The global financial crisis deepens, with more than 10 million in the U.S. out of work, according to the Department of Labor. Unemployment hit 6.7 percent in November. Add the 7.3 million “involuntary part-time workers,” who want to work full time but can’t find such a job. Jobless claims have reached a 26-year high, while 30 states reportedly face potential shortfalls in their unemployment-insurance pools. The stunning failure of regulators like the Securities and Exchange Commission was again highlighted, as former NASDAQ head Bernard Madoff (you got it, pronounced “made off") was arrested for allegedly running the world’s largest criminal pyramid scheme, with losses expected to be $50 billion, dwarfing those from the Enron scandal. The picture is grim—unless, that is, you are a corporate executive.
The $700-billion financial bailout package, TARP (Troubled Assets Relief Program), was supposed to mandate the elimination of exorbitant executive compensation and “golden parachutes.” As U.S. taxpayers pony up their hard-earned dollars, highflying executives and corporate boards are now considering whether to give themselves multimillion-dollar bonuses.
According to The Washington Post, the specific language in the TARP law that forbade such payouts was changed at the last minute, with a small but significant one-sentence edit made by the Bush administration. The Post reported, “The change stipulated that the penalty would apply only to firms that received bailout funds by selling troubled assets to the government in an auction.” [from an article by Amy Goodman on Truthdig.com, 12/16/2007]
How long will it be before we say that we’re mad as hell and we’re not going to take it any more?
Protests on Kauai against the Hawaii Superferry in 2007 were simply ahead of the trend. Their protest was highly effective—the Superferry never came back.
Protestors in the water, and on shore showed up for a second evening as the Superferry sailed into Nawiliwili Harbor Monday night.
Witnesses tell us there were nearly 50 opponents in the water, on surfboards, canoes, and kayaks. They formed a human blockade, forcing the ferry to stall for nearly 3 hours outside the harbor.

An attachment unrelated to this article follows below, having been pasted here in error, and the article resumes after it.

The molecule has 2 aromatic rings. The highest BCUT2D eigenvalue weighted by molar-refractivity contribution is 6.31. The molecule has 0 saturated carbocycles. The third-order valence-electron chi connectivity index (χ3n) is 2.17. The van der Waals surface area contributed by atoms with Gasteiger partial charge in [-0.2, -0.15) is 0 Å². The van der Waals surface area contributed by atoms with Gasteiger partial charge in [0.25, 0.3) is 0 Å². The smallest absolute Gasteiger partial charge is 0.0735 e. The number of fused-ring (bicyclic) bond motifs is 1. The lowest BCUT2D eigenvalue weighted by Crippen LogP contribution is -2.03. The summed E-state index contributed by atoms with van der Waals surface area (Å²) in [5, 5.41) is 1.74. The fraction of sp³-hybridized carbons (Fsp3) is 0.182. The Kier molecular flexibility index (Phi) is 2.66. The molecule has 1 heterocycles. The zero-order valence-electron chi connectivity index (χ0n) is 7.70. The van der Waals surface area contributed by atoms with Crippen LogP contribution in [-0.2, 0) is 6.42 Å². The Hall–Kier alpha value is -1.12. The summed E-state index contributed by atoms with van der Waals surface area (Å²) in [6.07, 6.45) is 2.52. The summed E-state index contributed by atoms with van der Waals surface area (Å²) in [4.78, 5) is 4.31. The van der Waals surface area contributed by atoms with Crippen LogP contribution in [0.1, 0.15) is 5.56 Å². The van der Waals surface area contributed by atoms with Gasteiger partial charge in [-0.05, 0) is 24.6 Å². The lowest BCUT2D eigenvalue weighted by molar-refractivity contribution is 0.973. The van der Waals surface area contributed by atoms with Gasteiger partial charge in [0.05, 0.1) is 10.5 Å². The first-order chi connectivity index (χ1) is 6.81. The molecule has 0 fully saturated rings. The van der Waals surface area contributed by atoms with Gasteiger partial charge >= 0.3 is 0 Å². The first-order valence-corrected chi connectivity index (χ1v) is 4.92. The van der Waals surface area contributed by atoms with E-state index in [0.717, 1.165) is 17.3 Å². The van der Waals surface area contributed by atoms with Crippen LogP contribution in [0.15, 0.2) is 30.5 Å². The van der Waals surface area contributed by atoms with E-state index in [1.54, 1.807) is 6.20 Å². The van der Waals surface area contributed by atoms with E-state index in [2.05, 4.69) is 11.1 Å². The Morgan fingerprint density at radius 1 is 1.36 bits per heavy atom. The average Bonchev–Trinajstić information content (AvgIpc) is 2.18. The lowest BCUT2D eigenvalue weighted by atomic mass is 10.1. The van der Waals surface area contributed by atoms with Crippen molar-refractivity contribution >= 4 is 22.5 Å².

Coast Guard vessels tried to clear a way for the ship. But they proved unsuccessful the Alakai eventually turned back to Honolulu.
. . .
"This is really ironic. Here you have this operation that is operating in blatant disregard for the law and you know the government, our government is going after the peaceful protestors, protesting in the only way they know how," said Rep. Hermina Morita. [KHNL, 8/29/2007]
All I know is first you've got to get mad. You've got to say, "I'm a human being. God Dammit, my life has value." So, I want you to get up now. I want all of you to get up out of your chairs. I want you to get up right now and go to the window, open it, and stick your head out, and yell, "I'm as mad as hell, and I'm not going to take this anymore!" I want you to get up right now. Get up. Go to your windows, open your windows, and stick your head out, and yell, "I'm as mad as hell and I'm not going to take this anymore!" Things have got to change my friends. You've got to get mad. You've got to say, "I'm as mad as hell and I'm not going to take this anymore!" Then we'll figure out what to do about the depression and the inflation and the oil crisis. But first get up out of your chairs, open your window, stick your head out and yell, "I'm as mad as hell and I'm not going to take this anymore!"
—from Network, written by Paddy Chayefsky